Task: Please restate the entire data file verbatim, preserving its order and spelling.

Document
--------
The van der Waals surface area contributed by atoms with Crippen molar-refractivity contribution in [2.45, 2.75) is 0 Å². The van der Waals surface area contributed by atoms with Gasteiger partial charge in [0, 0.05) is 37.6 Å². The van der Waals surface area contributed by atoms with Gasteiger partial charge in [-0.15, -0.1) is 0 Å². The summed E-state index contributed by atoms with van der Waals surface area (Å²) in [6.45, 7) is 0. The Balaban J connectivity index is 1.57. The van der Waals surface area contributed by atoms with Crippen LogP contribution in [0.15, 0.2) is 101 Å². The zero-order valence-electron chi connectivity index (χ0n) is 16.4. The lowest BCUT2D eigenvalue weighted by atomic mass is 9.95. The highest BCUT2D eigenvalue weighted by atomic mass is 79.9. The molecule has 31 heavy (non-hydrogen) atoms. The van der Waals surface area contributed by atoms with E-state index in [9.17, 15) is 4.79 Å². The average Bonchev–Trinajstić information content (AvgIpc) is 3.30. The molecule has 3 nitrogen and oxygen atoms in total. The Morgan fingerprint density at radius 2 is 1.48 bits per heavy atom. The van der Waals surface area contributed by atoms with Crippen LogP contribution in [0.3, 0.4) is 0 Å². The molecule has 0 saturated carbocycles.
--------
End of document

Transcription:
The van der Waals surface area contributed by atoms with Crippen molar-refractivity contribution in [2.45, 2.75) is 0 Å². The van der Waals surface area contributed by atoms with Gasteiger partial charge in [0, 0.05) is 37.6 Å². The van der Waals surface area contributed by atoms with Gasteiger partial charge in [-0.15, -0.1) is 0 Å². The summed E-state index contributed by atoms with van der Waals surface area (Å²) in [6.45, 7) is 0. The Balaban J connectivity index is 1.57. The van der Waals surface area contributed by atoms with Crippen LogP contribution in [0.15, 0.2) is 101 Å². The zero-order valence-electron chi connectivity index (χ0n) is 16.4. The lowest BCUT2D eigenvalue weighted by atomic mass is 9.95. The highest BCUT2D eigenvalue weighted by atomic mass is 79.9. The molecule has 31 heavy (non-hydrogen) atoms. The van der Waals surface area contributed by atoms with E-state index in [9.17, 15) is 4.79 Å². The average Bonchev–Trinajstić information content (AvgIpc) is 3.30. The molecule has 3 nitrogen and oxygen atoms in total. The Morgan fingerprint density at radius 2 is 1.48 bits per heavy atom. The van der Waals surface area contributed by atoms with Crippen LogP contribution in [0.3, 0.4) is 0 Å². The molecule has 0 saturated carbocycles.